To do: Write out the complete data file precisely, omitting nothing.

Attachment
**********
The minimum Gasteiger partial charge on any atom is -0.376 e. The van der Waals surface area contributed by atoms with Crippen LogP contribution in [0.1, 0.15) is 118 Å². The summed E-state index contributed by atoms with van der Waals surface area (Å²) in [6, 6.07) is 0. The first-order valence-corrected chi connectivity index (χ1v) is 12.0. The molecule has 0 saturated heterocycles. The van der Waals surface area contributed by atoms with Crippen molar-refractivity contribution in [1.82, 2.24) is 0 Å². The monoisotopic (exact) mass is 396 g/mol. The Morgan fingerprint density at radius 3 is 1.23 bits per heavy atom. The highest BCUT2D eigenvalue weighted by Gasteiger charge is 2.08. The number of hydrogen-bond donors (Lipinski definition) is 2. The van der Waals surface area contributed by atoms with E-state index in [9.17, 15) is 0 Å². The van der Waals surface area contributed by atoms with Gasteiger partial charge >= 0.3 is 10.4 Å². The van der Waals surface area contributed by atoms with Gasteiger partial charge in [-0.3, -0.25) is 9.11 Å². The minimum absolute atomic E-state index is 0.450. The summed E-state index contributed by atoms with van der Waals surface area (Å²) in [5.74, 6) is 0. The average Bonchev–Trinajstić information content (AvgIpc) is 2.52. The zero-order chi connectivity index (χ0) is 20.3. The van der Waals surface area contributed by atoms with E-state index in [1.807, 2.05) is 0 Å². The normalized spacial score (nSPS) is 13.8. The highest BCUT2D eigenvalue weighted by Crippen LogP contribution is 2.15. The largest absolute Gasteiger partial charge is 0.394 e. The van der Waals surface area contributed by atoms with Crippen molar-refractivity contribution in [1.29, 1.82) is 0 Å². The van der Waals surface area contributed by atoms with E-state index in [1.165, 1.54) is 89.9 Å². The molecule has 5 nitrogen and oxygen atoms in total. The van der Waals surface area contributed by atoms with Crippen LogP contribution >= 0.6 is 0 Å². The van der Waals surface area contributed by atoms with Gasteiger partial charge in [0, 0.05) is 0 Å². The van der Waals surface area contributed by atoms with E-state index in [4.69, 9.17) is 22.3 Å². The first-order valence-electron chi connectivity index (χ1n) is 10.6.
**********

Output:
The minimum Gasteiger partial charge on any atom is -0.376 e. The van der Waals surface area contributed by atoms with Crippen LogP contribution in [0.1, 0.15) is 118 Å². The summed E-state index contributed by atoms with van der Waals surface area (Å²) in [6, 6.07) is 0. The first-order valence-corrected chi connectivity index (χ1v) is 12.0. The molecule has 0 saturated heterocycles. The van der Waals surface area contributed by atoms with Crippen molar-refractivity contribution in [1.82, 2.24) is 0 Å². The monoisotopic (exact) mass is 396 g/mol. The Morgan fingerprint density at radius 3 is 1.23 bits per heavy atom. The highest BCUT2D eigenvalue weighted by Gasteiger charge is 2.08. The number of hydrogen-bond donors (Lipinski definition) is 2. The van der Waals surface area contributed by atoms with E-state index in [9.17, 15) is 0 Å². The van der Waals surface area contributed by atoms with Gasteiger partial charge >= 0.3 is 10.4 Å². The van der Waals surface area contributed by atoms with Gasteiger partial charge in [-0.3, -0.25) is 9.11 Å². The minimum absolute atomic E-state index is 0.450. The summed E-state index contributed by atoms with van der Waals surface area (Å²) in [5.74, 6) is 0. The average Bonchev–Trinajstić information content (AvgIpc) is 2.52. The zero-order chi connectivity index (χ0) is 20.3. The van der Waals surface area contributed by atoms with E-state index in [1.807, 2.05) is 0 Å². The normalized spacial score (nSPS) is 13.8. The highest BCUT2D eigenvalue weighted by Crippen LogP contribution is 2.15. The largest absolute Gasteiger partial charge is 0.394 e. The van der Waals surface area contributed by atoms with Crippen molar-refractivity contribution in [1.29, 1.82) is 0 Å². The van der Waals surface area contributed by atoms with E-state index in [1.165, 1.54) is 89.9 Å². The molecule has 5 nitrogen and oxygen atoms in total. The van der Waals surface area contributed by atoms with Crippen LogP contribution >= 0.6 is 0 Å². The van der Waals surface area contributed by atoms with Gasteiger partial charge in [0, 0.05) is 0 Å². The van der Waals surface area contributed by atoms with E-state index in [4.69, 9.17) is 22.3 Å². The first-order valence-electron chi connectivity index (χ1n) is 10.6.